Brittle bladderfern is a small fern, found in rock crevices scree slopes and thickets from the lowlands to the high alpine zone, mostly in the mountains. It grows from a stout dark rhizome, tufted, 10-30 cm tall. Leaves are twice-pinnately divided, the leaflets pinnately lobed. The overall outline of the leaf is lanceolate, the uppermost pinnae decreasing in size to a point. The leaf stalks are mostly scale-less, with only a few at the base. Almost all leaves are fertile. An oval-shaped, white indusium covers the sporangia on the back of the leaves. The indusium often falls off, revealing lumpy clusters of brown sporangia. The other member of the genus Cystopteris in Denali, C. montana has fronds triangular in outline, nearly as wide as it is long, not lanceolate in outline as in C. fragilis. Other lanceolate ferns lack the hood-shaped indusium unique to the genus Cystopteris.
Cystopteris fragilis is perennial and deciduous; the stipes are persistent in a clump above the rhizome. Spore production occurs in mid-summer.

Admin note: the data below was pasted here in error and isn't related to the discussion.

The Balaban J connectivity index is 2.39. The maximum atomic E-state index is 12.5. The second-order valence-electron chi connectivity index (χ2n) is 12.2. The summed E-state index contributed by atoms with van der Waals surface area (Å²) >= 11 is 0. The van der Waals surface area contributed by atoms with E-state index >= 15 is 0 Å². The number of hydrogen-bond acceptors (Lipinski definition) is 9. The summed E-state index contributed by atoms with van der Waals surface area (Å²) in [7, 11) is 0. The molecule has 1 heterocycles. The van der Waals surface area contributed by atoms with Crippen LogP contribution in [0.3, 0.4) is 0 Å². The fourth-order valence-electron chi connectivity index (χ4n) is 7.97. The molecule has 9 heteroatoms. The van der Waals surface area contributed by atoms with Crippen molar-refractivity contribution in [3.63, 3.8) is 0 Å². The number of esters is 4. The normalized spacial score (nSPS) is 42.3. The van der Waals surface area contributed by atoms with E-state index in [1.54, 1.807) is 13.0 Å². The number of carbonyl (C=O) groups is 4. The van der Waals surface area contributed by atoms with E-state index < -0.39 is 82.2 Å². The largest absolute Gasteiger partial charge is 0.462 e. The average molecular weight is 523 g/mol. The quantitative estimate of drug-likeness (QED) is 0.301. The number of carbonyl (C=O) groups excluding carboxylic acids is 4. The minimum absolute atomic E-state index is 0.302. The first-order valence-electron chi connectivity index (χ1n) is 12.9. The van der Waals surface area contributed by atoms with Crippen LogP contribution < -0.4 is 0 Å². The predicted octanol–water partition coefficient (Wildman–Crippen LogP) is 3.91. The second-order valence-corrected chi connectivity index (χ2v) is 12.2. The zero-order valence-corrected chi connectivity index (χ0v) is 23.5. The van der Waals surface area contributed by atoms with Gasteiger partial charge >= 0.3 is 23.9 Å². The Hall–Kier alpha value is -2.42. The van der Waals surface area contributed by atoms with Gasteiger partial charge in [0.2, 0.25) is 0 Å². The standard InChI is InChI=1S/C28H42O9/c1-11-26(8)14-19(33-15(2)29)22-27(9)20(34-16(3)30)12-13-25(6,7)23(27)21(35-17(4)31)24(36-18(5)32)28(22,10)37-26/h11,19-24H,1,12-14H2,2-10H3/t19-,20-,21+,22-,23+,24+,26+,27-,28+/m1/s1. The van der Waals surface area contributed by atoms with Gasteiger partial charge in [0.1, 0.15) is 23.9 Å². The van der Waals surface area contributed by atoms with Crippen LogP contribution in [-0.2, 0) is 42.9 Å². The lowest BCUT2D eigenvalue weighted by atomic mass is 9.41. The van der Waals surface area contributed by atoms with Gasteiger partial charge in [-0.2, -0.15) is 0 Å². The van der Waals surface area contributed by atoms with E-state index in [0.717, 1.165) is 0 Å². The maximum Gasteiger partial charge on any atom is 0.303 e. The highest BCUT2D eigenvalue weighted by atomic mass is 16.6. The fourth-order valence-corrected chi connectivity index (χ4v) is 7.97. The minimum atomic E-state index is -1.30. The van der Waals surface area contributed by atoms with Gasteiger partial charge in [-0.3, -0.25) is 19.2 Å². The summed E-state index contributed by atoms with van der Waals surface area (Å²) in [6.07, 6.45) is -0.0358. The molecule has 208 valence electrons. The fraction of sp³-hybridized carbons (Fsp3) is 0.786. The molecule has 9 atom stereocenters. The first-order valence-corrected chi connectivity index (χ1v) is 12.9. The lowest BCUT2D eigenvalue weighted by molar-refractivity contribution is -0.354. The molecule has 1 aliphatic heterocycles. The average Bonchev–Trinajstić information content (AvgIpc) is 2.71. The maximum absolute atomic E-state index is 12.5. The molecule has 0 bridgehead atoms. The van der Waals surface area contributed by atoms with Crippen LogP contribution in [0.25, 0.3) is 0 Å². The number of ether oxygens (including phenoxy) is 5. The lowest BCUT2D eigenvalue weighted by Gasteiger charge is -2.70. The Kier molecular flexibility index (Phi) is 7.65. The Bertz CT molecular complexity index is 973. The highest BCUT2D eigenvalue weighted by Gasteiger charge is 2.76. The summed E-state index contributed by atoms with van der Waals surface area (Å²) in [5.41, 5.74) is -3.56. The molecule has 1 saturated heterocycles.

Brittle bladderfern is, like all fern species, spore producing with haploid and diploid life stages. A study in Oregon found high germination rates of the species from forest soil samples and a preference for shade (Strickler and Edgerton 1976). Fronds have high sporangial opening (<1% of examined sporangia were closed), and it was one of the few fern species with measurable establishment rates in the wild in studies from central Iowa (Farrar 1976). Plants can also reproduce without fertilization, growing as buds from leaves (Lawton 1936). If tetraploid plants are generated this way, the plants are sterile.
Cystopteris fragilis is wide-ranging, cosmopolitan, circumpolar species, and also found in mountainous regions of South America, southern Africa, and New Zealand. In Denali, C. fragilis occurs in hills and mountains on both sides of the Alaska Range, with a occasional low elevation localities on both sides of the Park.
Brittle bladder fern is an alpine species in Denali, found most commonly on elevations of 900-1100 m. It has a marked preference for steep slopes, the majority of occurrences found on slopes above 20 degrees.